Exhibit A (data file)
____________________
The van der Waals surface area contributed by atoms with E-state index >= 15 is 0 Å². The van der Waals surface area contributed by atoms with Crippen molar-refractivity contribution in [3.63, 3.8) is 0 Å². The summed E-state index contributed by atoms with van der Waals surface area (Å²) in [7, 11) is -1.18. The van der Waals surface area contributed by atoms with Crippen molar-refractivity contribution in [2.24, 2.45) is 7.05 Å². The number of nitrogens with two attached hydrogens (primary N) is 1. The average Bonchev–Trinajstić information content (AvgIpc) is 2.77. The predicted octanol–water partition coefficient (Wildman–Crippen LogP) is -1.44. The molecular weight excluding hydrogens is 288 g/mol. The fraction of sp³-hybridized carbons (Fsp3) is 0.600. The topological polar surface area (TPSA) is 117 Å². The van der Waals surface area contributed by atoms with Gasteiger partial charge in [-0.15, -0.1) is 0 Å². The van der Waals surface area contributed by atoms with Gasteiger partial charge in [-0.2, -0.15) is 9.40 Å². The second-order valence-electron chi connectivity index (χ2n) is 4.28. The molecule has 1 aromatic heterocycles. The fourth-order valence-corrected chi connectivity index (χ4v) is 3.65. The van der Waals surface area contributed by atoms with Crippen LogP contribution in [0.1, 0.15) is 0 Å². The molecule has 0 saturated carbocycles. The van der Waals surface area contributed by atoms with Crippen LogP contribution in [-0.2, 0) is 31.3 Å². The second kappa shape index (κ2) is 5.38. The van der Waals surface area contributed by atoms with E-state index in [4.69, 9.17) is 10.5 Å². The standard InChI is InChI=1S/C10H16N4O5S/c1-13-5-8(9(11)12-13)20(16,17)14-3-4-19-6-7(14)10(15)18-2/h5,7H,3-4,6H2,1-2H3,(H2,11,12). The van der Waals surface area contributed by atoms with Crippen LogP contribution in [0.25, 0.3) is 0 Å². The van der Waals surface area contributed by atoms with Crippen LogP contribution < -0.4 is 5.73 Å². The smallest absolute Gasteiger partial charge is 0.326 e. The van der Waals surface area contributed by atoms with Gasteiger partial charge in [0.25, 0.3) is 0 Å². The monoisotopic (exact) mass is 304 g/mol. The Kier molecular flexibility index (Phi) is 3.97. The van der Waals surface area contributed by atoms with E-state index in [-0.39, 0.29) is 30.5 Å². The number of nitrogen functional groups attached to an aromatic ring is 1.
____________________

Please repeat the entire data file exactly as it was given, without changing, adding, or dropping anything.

The van der Waals surface area contributed by atoms with E-state index >= 15 is 0 Å². The van der Waals surface area contributed by atoms with Crippen molar-refractivity contribution in [3.63, 3.8) is 0 Å². The summed E-state index contributed by atoms with van der Waals surface area (Å²) in [7, 11) is -1.18. The van der Waals surface area contributed by atoms with Crippen molar-refractivity contribution in [2.24, 2.45) is 7.05 Å². The number of nitrogens with two attached hydrogens (primary N) is 1. The average Bonchev–Trinajstić information content (AvgIpc) is 2.77. The predicted octanol–water partition coefficient (Wildman–Crippen LogP) is -1.44. The molecular weight excluding hydrogens is 288 g/mol. The fraction of sp³-hybridized carbons (Fsp3) is 0.600. The topological polar surface area (TPSA) is 117 Å². The van der Waals surface area contributed by atoms with Gasteiger partial charge in [-0.15, -0.1) is 0 Å². The van der Waals surface area contributed by atoms with Gasteiger partial charge in [-0.2, -0.15) is 9.40 Å². The second-order valence-electron chi connectivity index (χ2n) is 4.28. The molecule has 1 aromatic heterocycles. The fourth-order valence-corrected chi connectivity index (χ4v) is 3.65. The van der Waals surface area contributed by atoms with Crippen LogP contribution in [0.1, 0.15) is 0 Å². The molecule has 0 saturated carbocycles. The van der Waals surface area contributed by atoms with Crippen LogP contribution in [-0.2, 0) is 31.3 Å². The second kappa shape index (κ2) is 5.38. The van der Waals surface area contributed by atoms with E-state index in [4.69, 9.17) is 10.5 Å². The standard InChI is InChI=1S/C10H16N4O5S/c1-13-5-8(9(11)12-13)20(16,17)14-3-4-19-6-7(14)10(15)18-2/h5,7H,3-4,6H2,1-2H3,(H2,11,12). The van der Waals surface area contributed by atoms with Crippen LogP contribution in [0.25, 0.3) is 0 Å². The van der Waals surface area contributed by atoms with Crippen LogP contribution < -0.4 is 5.73 Å². The smallest absolute Gasteiger partial charge is 0.326 e. The van der Waals surface area contributed by atoms with Gasteiger partial charge in [0.25, 0.3) is 0 Å². The monoisotopic (exact) mass is 304 g/mol. The Kier molecular flexibility index (Phi) is 3.97. The van der Waals surface area contributed by atoms with E-state index in [-0.39, 0.29) is 30.5 Å². The number of nitrogen functional groups attached to an aromatic ring is 1.